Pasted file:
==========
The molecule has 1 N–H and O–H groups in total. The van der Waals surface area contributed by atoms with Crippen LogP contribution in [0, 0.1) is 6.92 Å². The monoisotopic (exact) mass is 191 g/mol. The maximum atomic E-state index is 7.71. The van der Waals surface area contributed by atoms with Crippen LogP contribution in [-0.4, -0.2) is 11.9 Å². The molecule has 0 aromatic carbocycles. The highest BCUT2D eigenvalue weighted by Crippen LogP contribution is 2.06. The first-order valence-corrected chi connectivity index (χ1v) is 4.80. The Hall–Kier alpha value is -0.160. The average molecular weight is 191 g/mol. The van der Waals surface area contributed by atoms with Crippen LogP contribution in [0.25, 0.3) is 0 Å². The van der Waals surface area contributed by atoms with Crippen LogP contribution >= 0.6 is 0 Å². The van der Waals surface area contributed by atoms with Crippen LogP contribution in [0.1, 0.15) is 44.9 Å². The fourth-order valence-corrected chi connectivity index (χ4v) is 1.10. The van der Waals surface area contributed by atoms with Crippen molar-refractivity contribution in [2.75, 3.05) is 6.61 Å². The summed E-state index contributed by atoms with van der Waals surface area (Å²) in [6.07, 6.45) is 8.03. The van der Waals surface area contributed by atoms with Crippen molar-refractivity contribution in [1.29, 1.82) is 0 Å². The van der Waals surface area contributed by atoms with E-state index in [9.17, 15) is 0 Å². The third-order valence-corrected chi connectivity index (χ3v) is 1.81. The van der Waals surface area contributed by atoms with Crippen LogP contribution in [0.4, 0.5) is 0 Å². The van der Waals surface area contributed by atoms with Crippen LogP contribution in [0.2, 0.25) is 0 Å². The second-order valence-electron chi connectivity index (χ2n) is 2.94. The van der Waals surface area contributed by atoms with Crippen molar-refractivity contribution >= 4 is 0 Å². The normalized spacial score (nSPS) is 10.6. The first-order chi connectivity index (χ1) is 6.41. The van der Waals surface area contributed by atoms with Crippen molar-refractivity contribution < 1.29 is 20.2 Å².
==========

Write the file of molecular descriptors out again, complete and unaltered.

The molecule has 1 N–H and O–H groups in total. The van der Waals surface area contributed by atoms with Crippen LogP contribution in [0, 0.1) is 6.92 Å². The monoisotopic (exact) mass is 191 g/mol. The maximum atomic E-state index is 7.71. The van der Waals surface area contributed by atoms with Crippen LogP contribution in [-0.4, -0.2) is 11.9 Å². The molecule has 0 aromatic carbocycles. The highest BCUT2D eigenvalue weighted by Crippen LogP contribution is 2.06. The first-order valence-corrected chi connectivity index (χ1v) is 4.80. The Hall–Kier alpha value is -0.160. The average molecular weight is 191 g/mol. The van der Waals surface area contributed by atoms with Crippen LogP contribution in [0.25, 0.3) is 0 Å². The van der Waals surface area contributed by atoms with Crippen LogP contribution >= 0.6 is 0 Å². The van der Waals surface area contributed by atoms with Crippen LogP contribution in [0.1, 0.15) is 44.9 Å². The fourth-order valence-corrected chi connectivity index (χ4v) is 1.10. The van der Waals surface area contributed by atoms with Crippen molar-refractivity contribution in [2.75, 3.05) is 6.61 Å². The summed E-state index contributed by atoms with van der Waals surface area (Å²) in [6.07, 6.45) is 8.03. The van der Waals surface area contributed by atoms with Crippen molar-refractivity contribution in [1.29, 1.82) is 0 Å². The van der Waals surface area contributed by atoms with E-state index in [9.17, 15) is 0 Å². The third-order valence-corrected chi connectivity index (χ3v) is 1.81. The van der Waals surface area contributed by atoms with Crippen LogP contribution in [0.4, 0.5) is 0 Å². The van der Waals surface area contributed by atoms with Crippen LogP contribution in [0.2, 0.25) is 0 Å². The second-order valence-electron chi connectivity index (χ2n) is 2.94. The van der Waals surface area contributed by atoms with Crippen molar-refractivity contribution >= 4 is 0 Å². The normalized spacial score (nSPS) is 10.6. The first-order chi connectivity index (χ1) is 6.41. The van der Waals surface area contributed by atoms with Crippen molar-refractivity contribution < 1.29 is 20.2 Å².